Relative accuracy of three common methods of parentage analysis in natural populations

Harrison, Hugo B., Saenz-Agudelo, Pablo, Planes, Serge, Jones, Geoffrey P., and Berumen, Michael L. (2013) Relative accuracy of three common methods of parentage analysis in natural populations. Molecular Ecology, 22 (4). pp. 1158-1170.

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Abstract

Parentage studies and family reconstructions have become increasingly popular for investigating a range of evolutionary, ecological and behavioural processes in natural populations. However, a number of different assignment methods have emerged in common use and the accuracy of each may differ in relation to the number of loci examined, allelic diversity, incomplete sampling of all candidate parents and the presence of genotyping errors. Here, we examine how these factors affect the accuracy of three popular parentage inference methods (colony, famoz and an exclusion-Bayes' theorem approach by Christie (Molecular Ecology Resources, 2010a, 10, 115) to resolve true parent–offspring pairs using simulated data. Our findings demonstrate that accuracy increases with the number and diversity of loci. These were clearly the most important factors in obtaining accurate assignments explaining 75–90% of variance in overall accuracy across 60 simulated scenarios. Furthermore, the proportion of candidate parents sampled had a small but significant impact on the susceptibility of each method to either false-positive or false-negative assignments. Within the range of values simulated, colony outperformed FaMoz, which outperformed the exclusion-Bayes' theorem method. However, with 20 or more highly polymorphic loci, all methods could be applied with confidence. Our results show that for parentage inference in natural populations, careful consideration of the number and quality of markers will increase the accuracy of assignments and mitigate the effects of incomplete sampling of parental populations.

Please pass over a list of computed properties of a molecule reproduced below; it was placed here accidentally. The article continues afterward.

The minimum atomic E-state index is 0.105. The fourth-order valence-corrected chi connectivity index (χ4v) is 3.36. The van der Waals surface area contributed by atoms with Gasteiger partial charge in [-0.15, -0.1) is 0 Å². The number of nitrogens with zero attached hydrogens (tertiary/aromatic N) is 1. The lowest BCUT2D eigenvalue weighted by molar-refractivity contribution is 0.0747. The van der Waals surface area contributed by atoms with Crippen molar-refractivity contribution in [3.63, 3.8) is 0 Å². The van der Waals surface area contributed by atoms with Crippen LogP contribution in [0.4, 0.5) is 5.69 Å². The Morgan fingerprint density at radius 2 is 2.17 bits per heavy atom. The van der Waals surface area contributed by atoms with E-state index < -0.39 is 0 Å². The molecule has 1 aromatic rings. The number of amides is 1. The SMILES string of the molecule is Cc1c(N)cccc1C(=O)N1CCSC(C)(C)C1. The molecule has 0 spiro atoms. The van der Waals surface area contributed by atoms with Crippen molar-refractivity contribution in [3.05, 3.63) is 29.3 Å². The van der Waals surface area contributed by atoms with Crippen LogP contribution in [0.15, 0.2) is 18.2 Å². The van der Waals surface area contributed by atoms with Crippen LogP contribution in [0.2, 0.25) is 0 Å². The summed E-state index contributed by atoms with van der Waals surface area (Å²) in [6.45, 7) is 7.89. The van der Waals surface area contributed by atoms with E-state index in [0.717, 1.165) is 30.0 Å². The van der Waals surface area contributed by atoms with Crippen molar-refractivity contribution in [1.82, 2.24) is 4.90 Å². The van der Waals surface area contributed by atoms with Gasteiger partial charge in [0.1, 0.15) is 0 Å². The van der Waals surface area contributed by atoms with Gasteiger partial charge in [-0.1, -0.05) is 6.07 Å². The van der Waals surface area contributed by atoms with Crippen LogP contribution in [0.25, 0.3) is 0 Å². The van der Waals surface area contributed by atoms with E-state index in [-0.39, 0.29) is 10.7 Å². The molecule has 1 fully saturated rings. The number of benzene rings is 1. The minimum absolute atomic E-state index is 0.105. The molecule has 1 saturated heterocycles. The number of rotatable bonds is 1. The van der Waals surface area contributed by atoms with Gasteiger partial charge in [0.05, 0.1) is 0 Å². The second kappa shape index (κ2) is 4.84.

Item ID: 31874
Item Type: Article (Research - C1)
ISSN: 1365-294X
Keywords: accuracy, colony, FaMoz, microsatellite, parentage
Funders: James Cook University (JCU), Ecole Pratique des Hautes Etude, Université de Perpignan, King Abdullah University of Science and Technology (KAUST)
Research Data: http://datadryad.org/resource/doi:10.5061/dryad.2ht96
Date Deposited: 29 May 2014 02:29
FoR Codes: 06 BIOLOGICAL SCIENCES > 0602 Ecology > 060205 Marine and Estuarine Ecology (incl Marine Ichthyology) @ 100%
SEO Codes: 96 ENVIRONMENT > 9603 Climate and Climate Change > 960307 Effects of Climate Change and Variability on Australia (excl. Social Impacts) @ 100%
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